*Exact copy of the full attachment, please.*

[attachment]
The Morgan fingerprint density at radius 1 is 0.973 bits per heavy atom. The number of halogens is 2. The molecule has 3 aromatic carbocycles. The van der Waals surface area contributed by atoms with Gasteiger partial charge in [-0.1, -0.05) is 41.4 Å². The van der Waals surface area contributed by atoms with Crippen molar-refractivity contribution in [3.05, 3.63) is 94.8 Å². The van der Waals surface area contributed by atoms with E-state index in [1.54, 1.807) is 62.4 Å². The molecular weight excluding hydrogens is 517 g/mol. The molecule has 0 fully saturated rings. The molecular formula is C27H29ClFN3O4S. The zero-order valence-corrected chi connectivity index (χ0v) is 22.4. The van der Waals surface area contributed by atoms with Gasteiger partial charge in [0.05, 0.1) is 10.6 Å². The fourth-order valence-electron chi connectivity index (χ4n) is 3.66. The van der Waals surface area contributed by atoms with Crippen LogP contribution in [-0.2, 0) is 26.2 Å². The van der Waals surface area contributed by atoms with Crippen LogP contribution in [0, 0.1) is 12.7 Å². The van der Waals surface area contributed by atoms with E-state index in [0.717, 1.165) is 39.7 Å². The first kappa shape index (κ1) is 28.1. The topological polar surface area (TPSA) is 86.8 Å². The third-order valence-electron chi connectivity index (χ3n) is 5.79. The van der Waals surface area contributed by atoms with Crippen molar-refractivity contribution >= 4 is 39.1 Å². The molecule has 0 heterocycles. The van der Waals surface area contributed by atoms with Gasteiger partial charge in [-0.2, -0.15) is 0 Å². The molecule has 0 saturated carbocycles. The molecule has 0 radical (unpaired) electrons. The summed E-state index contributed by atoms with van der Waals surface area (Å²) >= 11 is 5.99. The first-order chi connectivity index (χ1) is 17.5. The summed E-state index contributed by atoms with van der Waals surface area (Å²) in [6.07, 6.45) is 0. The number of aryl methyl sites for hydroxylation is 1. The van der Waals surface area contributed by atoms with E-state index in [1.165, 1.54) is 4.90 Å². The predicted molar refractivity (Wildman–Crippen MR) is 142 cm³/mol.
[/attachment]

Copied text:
The Morgan fingerprint density at radius 1 is 0.973 bits per heavy atom. The number of halogens is 2. The molecule has 3 aromatic carbocycles. The van der Waals surface area contributed by atoms with Gasteiger partial charge in [-0.1, -0.05) is 41.4 Å². The van der Waals surface area contributed by atoms with Crippen molar-refractivity contribution in [3.05, 3.63) is 94.8 Å². The van der Waals surface area contributed by atoms with E-state index in [1.54, 1.807) is 62.4 Å². The molecular weight excluding hydrogens is 517 g/mol. The molecule has 0 fully saturated rings. The molecular formula is C27H29ClFN3O4S. The zero-order valence-corrected chi connectivity index (χ0v) is 22.4. The van der Waals surface area contributed by atoms with Gasteiger partial charge in [0.05, 0.1) is 10.6 Å². The fourth-order valence-electron chi connectivity index (χ4n) is 3.66. The van der Waals surface area contributed by atoms with Crippen LogP contribution in [-0.2, 0) is 26.2 Å². The van der Waals surface area contributed by atoms with Crippen LogP contribution in [0, 0.1) is 12.7 Å². The van der Waals surface area contributed by atoms with E-state index in [0.717, 1.165) is 39.7 Å². The first kappa shape index (κ1) is 28.1. The topological polar surface area (TPSA) is 86.8 Å². The third-order valence-electron chi connectivity index (χ3n) is 5.79. The van der Waals surface area contributed by atoms with Crippen molar-refractivity contribution >= 4 is 39.1 Å². The molecule has 0 heterocycles. The van der Waals surface area contributed by atoms with Gasteiger partial charge in [-0.2, -0.15) is 0 Å². The molecule has 0 saturated carbocycles. The molecule has 0 radical (unpaired) electrons. The summed E-state index contributed by atoms with van der Waals surface area (Å²) >= 11 is 5.99. The first-order chi connectivity index (χ1) is 17.5. The summed E-state index contributed by atoms with van der Waals surface area (Å²) in [6.07, 6.45) is 0. The number of aryl methyl sites for hydroxylation is 1. The van der Waals surface area contributed by atoms with E-state index in [1.165, 1.54) is 4.90 Å². The predicted molar refractivity (Wildman–Crippen MR) is 142 cm³/mol.